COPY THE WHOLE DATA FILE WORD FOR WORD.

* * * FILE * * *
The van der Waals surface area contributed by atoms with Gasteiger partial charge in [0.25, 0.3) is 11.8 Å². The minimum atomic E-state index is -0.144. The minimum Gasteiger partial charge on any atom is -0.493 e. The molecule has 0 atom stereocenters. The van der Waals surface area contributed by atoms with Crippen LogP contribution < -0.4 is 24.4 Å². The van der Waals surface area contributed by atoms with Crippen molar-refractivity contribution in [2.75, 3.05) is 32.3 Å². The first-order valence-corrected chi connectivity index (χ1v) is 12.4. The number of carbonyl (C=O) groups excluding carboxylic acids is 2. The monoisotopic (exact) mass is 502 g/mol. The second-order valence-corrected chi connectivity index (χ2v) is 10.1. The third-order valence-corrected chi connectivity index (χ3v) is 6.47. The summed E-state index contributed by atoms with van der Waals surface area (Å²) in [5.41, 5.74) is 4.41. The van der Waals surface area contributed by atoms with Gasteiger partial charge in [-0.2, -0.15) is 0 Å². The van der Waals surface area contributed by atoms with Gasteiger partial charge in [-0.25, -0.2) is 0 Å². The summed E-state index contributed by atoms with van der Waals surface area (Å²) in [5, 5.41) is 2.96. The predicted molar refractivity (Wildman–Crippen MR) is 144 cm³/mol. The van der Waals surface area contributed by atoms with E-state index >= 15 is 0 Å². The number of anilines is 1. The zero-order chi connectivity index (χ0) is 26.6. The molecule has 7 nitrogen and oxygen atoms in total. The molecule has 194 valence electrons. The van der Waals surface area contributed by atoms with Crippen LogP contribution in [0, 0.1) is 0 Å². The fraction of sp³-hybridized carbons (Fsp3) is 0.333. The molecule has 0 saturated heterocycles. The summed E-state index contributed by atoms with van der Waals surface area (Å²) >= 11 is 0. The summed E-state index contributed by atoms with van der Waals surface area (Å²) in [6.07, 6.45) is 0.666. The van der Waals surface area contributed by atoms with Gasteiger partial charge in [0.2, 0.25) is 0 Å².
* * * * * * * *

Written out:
The van der Waals surface area contributed by atoms with Gasteiger partial charge in [0.25, 0.3) is 11.8 Å². The minimum atomic E-state index is -0.144. The minimum Gasteiger partial charge on any atom is -0.493 e. The molecule has 0 atom stereocenters. The van der Waals surface area contributed by atoms with Crippen LogP contribution < -0.4 is 24.4 Å². The van der Waals surface area contributed by atoms with Crippen molar-refractivity contribution in [2.75, 3.05) is 32.3 Å². The first-order valence-corrected chi connectivity index (χ1v) is 12.4. The number of carbonyl (C=O) groups excluding carboxylic acids is 2. The monoisotopic (exact) mass is 502 g/mol. The second-order valence-corrected chi connectivity index (χ2v) is 10.1. The third-order valence-corrected chi connectivity index (χ3v) is 6.47. The summed E-state index contributed by atoms with van der Waals surface area (Å²) in [5.41, 5.74) is 4.41. The van der Waals surface area contributed by atoms with Gasteiger partial charge in [-0.2, -0.15) is 0 Å². The van der Waals surface area contributed by atoms with Gasteiger partial charge in [-0.25, -0.2) is 0 Å². The summed E-state index contributed by atoms with van der Waals surface area (Å²) in [5, 5.41) is 2.96. The predicted molar refractivity (Wildman–Crippen MR) is 144 cm³/mol. The van der Waals surface area contributed by atoms with E-state index >= 15 is 0 Å². The number of anilines is 1. The zero-order chi connectivity index (χ0) is 26.6. The molecule has 7 nitrogen and oxygen atoms in total. The molecule has 194 valence electrons. The van der Waals surface area contributed by atoms with Crippen LogP contribution in [0, 0.1) is 0 Å². The fraction of sp³-hybridized carbons (Fsp3) is 0.333. The molecule has 0 saturated heterocycles. The summed E-state index contributed by atoms with van der Waals surface area (Å²) >= 11 is 0. The summed E-state index contributed by atoms with van der Waals surface area (Å²) in [6.07, 6.45) is 0.666. The van der Waals surface area contributed by atoms with Gasteiger partial charge in [0.2, 0.25) is 0 Å².